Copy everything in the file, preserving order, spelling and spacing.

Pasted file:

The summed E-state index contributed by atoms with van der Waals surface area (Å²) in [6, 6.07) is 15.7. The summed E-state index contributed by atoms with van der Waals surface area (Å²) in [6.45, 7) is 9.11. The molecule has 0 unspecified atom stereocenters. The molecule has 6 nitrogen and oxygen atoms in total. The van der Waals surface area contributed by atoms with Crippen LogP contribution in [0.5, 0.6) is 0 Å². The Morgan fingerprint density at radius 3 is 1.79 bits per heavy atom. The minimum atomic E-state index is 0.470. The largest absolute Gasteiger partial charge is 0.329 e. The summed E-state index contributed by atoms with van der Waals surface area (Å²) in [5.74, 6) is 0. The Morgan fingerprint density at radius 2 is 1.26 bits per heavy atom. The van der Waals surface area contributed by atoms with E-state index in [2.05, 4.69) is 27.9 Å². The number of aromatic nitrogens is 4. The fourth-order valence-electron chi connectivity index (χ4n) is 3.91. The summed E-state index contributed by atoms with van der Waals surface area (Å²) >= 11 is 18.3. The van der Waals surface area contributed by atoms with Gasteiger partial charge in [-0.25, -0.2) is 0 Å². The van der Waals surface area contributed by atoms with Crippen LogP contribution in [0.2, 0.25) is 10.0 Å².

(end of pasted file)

The summed E-state index contributed by atoms with van der Waals surface area (Å²) in [6, 6.07) is 15.7. The summed E-state index contributed by atoms with van der Waals surface area (Å²) in [6.45, 7) is 9.11. The molecule has 0 unspecified atom stereocenters. The molecule has 6 nitrogen and oxygen atoms in total. The van der Waals surface area contributed by atoms with Crippen LogP contribution in [0.5, 0.6) is 0 Å². The Morgan fingerprint density at radius 3 is 1.79 bits per heavy atom. The minimum atomic E-state index is 0.470. The largest absolute Gasteiger partial charge is 0.329 e. The summed E-state index contributed by atoms with van der Waals surface area (Å²) in [5.74, 6) is 0. The Morgan fingerprint density at radius 2 is 1.26 bits per heavy atom. The van der Waals surface area contributed by atoms with E-state index in [2.05, 4.69) is 27.9 Å². The number of aromatic nitrogens is 4. The fourth-order valence-electron chi connectivity index (χ4n) is 3.91. The summed E-state index contributed by atoms with van der Waals surface area (Å²) >= 11 is 18.3. The van der Waals surface area contributed by atoms with Gasteiger partial charge in [-0.25, -0.2) is 0 Å². The van der Waals surface area contributed by atoms with Crippen LogP contribution in [0.2, 0.25) is 10.0 Å².